[LLVMdev] LLVM 2.4 problem? (resend)
mrs at apple.com
Wed Oct 15 12:53:18 PDT 2008
On Oct 15, 2008, at 8:28 AM, Chris Lattner wrote:
> On Oct 15, 2008, at 6:58 AM, Tatu Vaajalahti wrote:
>>> Yes, but why do you think they should get a different address? I
>>> understand that it is surprising that they do, but determining
>>> this is legal or not requires reading the language standard.
>>> a language lawyer can chime in and say whether this transform is
>>> or not.
>> I agree the whole construction is a litle bit strange (stupid even).
>> It is however common way to specify context identity in one
>> C pattern (although I don't think anyone actually uses initialized
>> const variables, I was just playing with them to see how compilers
>> stuff in segments).
>> I do think however that it's bit dangerous to combine static
>> across compilation units.
> GCC does the same things with strings in some cases. You shouldn't
> depend on this behavior if you want portable code. If you avoid
> marking the global variable const, you should have better luck.
You all are wrong. Amazingly so.
First, String literals and objects are different. String literals are
defined like this:
2 Whether all string literals are distinct (that is, are stored in
nonoverlapping objects) is implementation-defined.
That applies _only_ to string literals, absolutely nothing else.
Objects are defined like so:
Two pointers of
the same type compare equal if and only if they are both null,
point to the same object or function, or both point one past the
of the same array.
This means they _must_ compare !=, if they are different objects.
Wether are the same object or or not is answered by the notion of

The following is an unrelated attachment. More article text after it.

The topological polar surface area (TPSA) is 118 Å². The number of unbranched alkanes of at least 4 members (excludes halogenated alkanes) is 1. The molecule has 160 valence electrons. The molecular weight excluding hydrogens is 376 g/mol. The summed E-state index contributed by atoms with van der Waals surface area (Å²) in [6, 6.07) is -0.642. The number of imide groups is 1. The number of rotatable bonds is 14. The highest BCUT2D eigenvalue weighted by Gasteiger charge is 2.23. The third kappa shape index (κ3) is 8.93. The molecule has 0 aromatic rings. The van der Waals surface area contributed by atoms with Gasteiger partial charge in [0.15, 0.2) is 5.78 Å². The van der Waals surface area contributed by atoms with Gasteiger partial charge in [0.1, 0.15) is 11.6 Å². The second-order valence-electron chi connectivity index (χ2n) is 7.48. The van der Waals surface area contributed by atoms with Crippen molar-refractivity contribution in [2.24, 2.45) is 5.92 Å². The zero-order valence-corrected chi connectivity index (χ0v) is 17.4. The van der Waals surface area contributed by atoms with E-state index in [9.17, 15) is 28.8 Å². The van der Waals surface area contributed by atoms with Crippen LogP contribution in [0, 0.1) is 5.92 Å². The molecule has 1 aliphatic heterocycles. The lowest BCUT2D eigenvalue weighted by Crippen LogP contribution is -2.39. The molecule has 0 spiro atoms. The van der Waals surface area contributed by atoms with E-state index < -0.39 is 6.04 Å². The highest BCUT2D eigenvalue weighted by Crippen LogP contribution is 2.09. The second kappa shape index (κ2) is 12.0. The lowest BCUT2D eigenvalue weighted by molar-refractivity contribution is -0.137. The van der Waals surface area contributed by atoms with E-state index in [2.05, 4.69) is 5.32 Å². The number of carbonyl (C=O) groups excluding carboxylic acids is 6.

8 An identifier used in more than one translation unit can potentially
refer to the same entity in these translation units depending on
linkage (_basic.link_) of the identifier specified in each
2 A name is said to have linkage when it might denote the same object,
reference, function, type, template, namespace or value as a
introduced by a declaration in another scope:
to be pedantically clear, entity includes objects:
3 An entity is a value, object, subobject, base class subobject, array
element, variable, function, instance of a function, enumerator,
class member, template, or namespace.
Now, you ask, how can we be sure these have no linkage across
translation units, because:
3 A name having namespace scope (_basic.scope.namespace_) has internal
linkage if it is the name of
--an object, reference, function or function template that
explicitly declared static or,
We know that they do not denote the same object because the rules that
guide us when they do are not met:
9 Two names that are the same (clause _basic_) and that are declared in
different scopes shall denote the same object, reference,
type, enumerator, template or namespace if
--both names have external linkage or else both names have
linkage and are declared in the same translation unit; and
--both names refer to members of the same namespace or to members,
by inheritance, of the same class; and
--when both names denote functions, the function types are
for purposes of overloading; and
--when both names denote function templates, the
(_temp.over.link_) are the same.
We know that they cannot have linkage across translation units because:
--When a name has external linkage, the entity it denotes can
referred to by names from scopes of other translation units or
other scopes of the same translation unit.
--When a name has internal linkage, the entity it denotes can
referred to by names from other scopes in the same translation
Welcome to C and C++ 101. I'm amazed that this isn't as plan as day
to anyone that works on a compiler. Kinda basic stuff. Ignorance of
the rules doesn't mean you can't just read the words of the standard.
You don't have to guess.
The standard is meant to be fairly accessible:
Every byte has a unique address.
1 The fundamental storage unit in the C++ memory model is the byte.
5 Unless it is a bit-field (_class.bit_), a most derived object shall
have a non-zero size and shall occupy one or more bytes of
So, let me state is this way, the address _must_ be different. If you
can't tell they are not, you are free to have them be the same.
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